Friday, March 20, 2009

When will it end?

Yesterday a friend and I were discussing the "Octo-mom" and the subject of privacy and the stalkerazzi came up. It steams me to no end that the stalkerazzi get away with hounding, chasing, and basically stalking everyone they want, and all for the sake of "news".

Several questions came to mind. Is it really news that woman took two children home from the hospital? Should we care? Does someone cross the line from private citizen to public figure by having a litter of children? Is there a line any longer?

So I did a little research and this is what I found...

The right of privacy is restricted to individuals who are in a place that a person would reasonably expect to be private (e.g., home, hotel room, telephone booth). There is no protection for information that either is a matter of public record or the victim voluntarily disclosed in a public place. People should be protected by privacy when they "believe that the conversation is private and can not be heard by others who are acting in an lawful manner." Am.Jur.2d Telecommunications § 209 (1974).

and then there's this. ....

  • unreasonable intrusion upon the seclusion of another, for example, physical invasion of a person's home (e.g., unwanted entry, looking into windows with binoculars or camera, tapping telephone), searching wallet or purse, repeated and persistent telephone calls, obtaining financial data (e.g., bank balance) without person's consent, etc.
  • appropriation of a person's name or likeness; successful assertions of this right commonly involve defendant's use of a person's name or likeness on a product label or in advertising a product or service. A similar concept is the "right of publicity" in Restatement (Third) Unfair Competition §§46-47 (1995). The distinction is that privacy protects against "injury to personal feelings", while the right of publicity protects against unauthorized commercial exploitation of a person's name or face. As a practical matter, celebrities generally sue under the right of publicity, while ordinary citizens sue under privacy.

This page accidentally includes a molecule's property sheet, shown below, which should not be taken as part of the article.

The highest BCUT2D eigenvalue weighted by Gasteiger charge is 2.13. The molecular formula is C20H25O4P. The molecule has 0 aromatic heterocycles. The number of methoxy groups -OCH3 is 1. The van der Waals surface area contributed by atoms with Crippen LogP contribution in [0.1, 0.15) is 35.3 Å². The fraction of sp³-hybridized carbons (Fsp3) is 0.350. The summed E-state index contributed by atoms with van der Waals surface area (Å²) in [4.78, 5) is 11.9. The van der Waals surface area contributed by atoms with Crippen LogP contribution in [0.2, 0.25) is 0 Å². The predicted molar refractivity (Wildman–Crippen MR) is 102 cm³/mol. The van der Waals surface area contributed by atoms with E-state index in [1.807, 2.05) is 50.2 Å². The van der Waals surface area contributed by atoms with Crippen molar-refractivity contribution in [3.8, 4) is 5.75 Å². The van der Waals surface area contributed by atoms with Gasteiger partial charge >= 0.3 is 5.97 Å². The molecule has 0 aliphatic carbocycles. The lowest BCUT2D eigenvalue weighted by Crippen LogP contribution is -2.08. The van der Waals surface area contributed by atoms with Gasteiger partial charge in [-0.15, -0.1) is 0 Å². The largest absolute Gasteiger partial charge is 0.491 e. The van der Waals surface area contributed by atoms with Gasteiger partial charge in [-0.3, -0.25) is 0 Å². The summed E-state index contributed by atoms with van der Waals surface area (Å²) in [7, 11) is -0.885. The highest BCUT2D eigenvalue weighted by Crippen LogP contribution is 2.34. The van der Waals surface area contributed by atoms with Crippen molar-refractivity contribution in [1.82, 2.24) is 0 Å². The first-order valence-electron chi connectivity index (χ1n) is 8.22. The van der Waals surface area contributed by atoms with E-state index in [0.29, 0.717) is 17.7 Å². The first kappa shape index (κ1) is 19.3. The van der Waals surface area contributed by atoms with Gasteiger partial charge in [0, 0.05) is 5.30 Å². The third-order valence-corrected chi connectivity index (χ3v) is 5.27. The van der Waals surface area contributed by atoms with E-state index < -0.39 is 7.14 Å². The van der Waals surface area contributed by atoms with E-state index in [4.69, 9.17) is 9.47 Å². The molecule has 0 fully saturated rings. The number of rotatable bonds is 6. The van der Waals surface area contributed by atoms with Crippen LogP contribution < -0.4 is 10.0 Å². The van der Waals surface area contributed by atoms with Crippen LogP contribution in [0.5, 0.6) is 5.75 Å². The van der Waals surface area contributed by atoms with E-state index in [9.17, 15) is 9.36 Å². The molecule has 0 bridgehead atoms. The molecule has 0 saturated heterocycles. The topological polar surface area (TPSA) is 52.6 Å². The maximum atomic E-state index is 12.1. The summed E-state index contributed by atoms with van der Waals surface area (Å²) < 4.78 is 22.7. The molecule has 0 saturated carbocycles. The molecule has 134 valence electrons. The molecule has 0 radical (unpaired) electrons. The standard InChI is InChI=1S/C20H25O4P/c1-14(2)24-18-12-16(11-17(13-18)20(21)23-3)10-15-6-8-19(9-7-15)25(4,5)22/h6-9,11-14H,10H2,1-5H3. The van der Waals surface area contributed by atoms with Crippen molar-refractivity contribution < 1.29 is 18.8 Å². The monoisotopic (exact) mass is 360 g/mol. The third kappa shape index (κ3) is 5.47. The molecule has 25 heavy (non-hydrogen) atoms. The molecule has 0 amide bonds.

• publication of private facts, for example, income tax data, sexual relations, personal letters, family quarrels, medical treatment, photographs of person in his/her home.
  • publication that places a person in a false light, which is similar to defamation. A successful defamation action requires that the information be false. In a privacy action the information is generally true, but the information created a false impression about the plaintiff.

So if I'm reading that correctly, how DOES the stalkerazzi get away with all that they do?? Why don't people sue more often?

Yes, I understand that there are differences between how “public figures” and private citizens are treated, or there are supposed to be. Is the Octo-Mom public because she went on tv to talk about her life and children? She was being vilified in the press by even her own mother, so wasn’t it really in her best interests to tell the world her side? Plus, well since she was broke, the money she’s making from interviews and her website can really come in handy raising those poor children.

That said, did Octo-Mom give up her right to privacy by going on TV? I’m not so sure. And even if she did, does that excuse the behavior of the stalkerazzi when they followed her home and INTO HER GARAGE when she brought those children home ???? Shouldn’t those people have been arrested for at the very least trespassing? I don’t understand why no one seems to feel this is a problem. If it happened to you, wouldn’t you want those people arrested?

Everything I’ve read leads me to conclude that even though Ms. Octo-Mom has been thrust into the public eye, and even placed herself there, she has not given up her right to privacy.
I just pray that someday people start taking all of this type of behavior seriously.

Sooner or later someone is going to be killed again, just like Princess Diana, by the stalkerazzi. I wonder how many bodies its going to take for people to wake up and protect the right we all have to be left alone.